Date of Award
Doctor of Philosophy (PhD)
During the Age of Revolution, abolitionist ideas interacted with notions of liberty, independence, and equality. Although slavery often served as a metaphor, in opposition to freedom, it also had tangible meanings for the enslaved. This study traces the development of revolutionary beliefs that connected reformers and abolitionists across the Atlantic world, as well as the rise of conservative ideologies that divided them. Democratic politics, religious enthusiasm, and abolitionism converged in the late eighteenth century, with significant implications for antislavery efforts. The French Revolution, in particular, represented the culmination of radical Enlightenment ideals and emboldened democrats in the United States, contributing to transatlantic cooperation on the issue of abolition. Social conservatives, in response to Jacobin terror in France and fears of spreading religious infidelity, expressed concerns over political extremism, which included abolitionism. Anti-Jacobinism divided the nascent antislavery movement, pushing some towards moderation and others to abandon the cause altogether in the interest of maintaining a fragile Jeffersonian coalition. Understanding the political and cultural responses to the transatlantic radicalism of the period is therefore crucial to comprehending the trajectory of the American abolitionist movement.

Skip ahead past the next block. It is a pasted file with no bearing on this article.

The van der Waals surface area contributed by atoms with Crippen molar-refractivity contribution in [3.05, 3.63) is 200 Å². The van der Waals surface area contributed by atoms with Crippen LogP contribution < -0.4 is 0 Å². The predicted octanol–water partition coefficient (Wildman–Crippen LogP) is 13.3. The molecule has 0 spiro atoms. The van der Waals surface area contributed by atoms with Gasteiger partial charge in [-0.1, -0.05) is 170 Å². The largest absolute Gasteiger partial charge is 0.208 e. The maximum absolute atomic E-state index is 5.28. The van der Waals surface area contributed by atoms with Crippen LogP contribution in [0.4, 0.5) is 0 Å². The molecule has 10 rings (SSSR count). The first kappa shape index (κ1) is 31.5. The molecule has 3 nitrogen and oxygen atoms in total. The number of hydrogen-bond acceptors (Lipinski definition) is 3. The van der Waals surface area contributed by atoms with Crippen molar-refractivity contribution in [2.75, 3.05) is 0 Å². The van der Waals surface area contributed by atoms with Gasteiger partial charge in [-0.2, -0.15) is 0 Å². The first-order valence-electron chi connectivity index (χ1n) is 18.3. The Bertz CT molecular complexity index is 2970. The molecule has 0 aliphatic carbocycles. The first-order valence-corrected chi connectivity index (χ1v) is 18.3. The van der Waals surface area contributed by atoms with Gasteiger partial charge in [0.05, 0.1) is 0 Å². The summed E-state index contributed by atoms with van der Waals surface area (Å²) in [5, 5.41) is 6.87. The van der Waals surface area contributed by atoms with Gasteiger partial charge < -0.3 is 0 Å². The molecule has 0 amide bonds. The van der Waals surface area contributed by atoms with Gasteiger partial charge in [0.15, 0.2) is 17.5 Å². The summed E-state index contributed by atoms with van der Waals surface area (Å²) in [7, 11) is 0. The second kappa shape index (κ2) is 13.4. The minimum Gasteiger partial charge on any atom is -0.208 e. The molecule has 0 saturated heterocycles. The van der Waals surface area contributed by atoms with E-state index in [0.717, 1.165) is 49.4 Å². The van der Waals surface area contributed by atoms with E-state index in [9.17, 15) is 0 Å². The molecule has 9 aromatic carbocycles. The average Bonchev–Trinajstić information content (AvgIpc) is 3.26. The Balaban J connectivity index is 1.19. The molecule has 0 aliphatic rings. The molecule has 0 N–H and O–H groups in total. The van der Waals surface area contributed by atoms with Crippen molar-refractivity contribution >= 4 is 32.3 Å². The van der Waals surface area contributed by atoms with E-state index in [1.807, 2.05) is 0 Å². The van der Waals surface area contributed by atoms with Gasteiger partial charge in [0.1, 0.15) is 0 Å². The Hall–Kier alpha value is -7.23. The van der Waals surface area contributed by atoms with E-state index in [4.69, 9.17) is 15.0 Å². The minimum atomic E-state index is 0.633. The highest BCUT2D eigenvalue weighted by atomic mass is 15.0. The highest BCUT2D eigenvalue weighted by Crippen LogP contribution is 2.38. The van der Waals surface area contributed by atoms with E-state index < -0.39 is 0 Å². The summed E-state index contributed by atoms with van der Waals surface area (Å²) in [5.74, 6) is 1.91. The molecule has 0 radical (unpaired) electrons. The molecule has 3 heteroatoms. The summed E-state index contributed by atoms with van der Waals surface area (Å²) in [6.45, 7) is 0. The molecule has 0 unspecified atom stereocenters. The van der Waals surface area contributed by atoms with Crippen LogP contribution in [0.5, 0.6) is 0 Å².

Di Lorenzo, Anthony, "A Higher Law: Transatlantic Revolution and Antislavery Radicalism in Early America, 1760-1800" (2016). Dissertations. 2127.
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Copyright © 2016 Anthony Di Lorenzo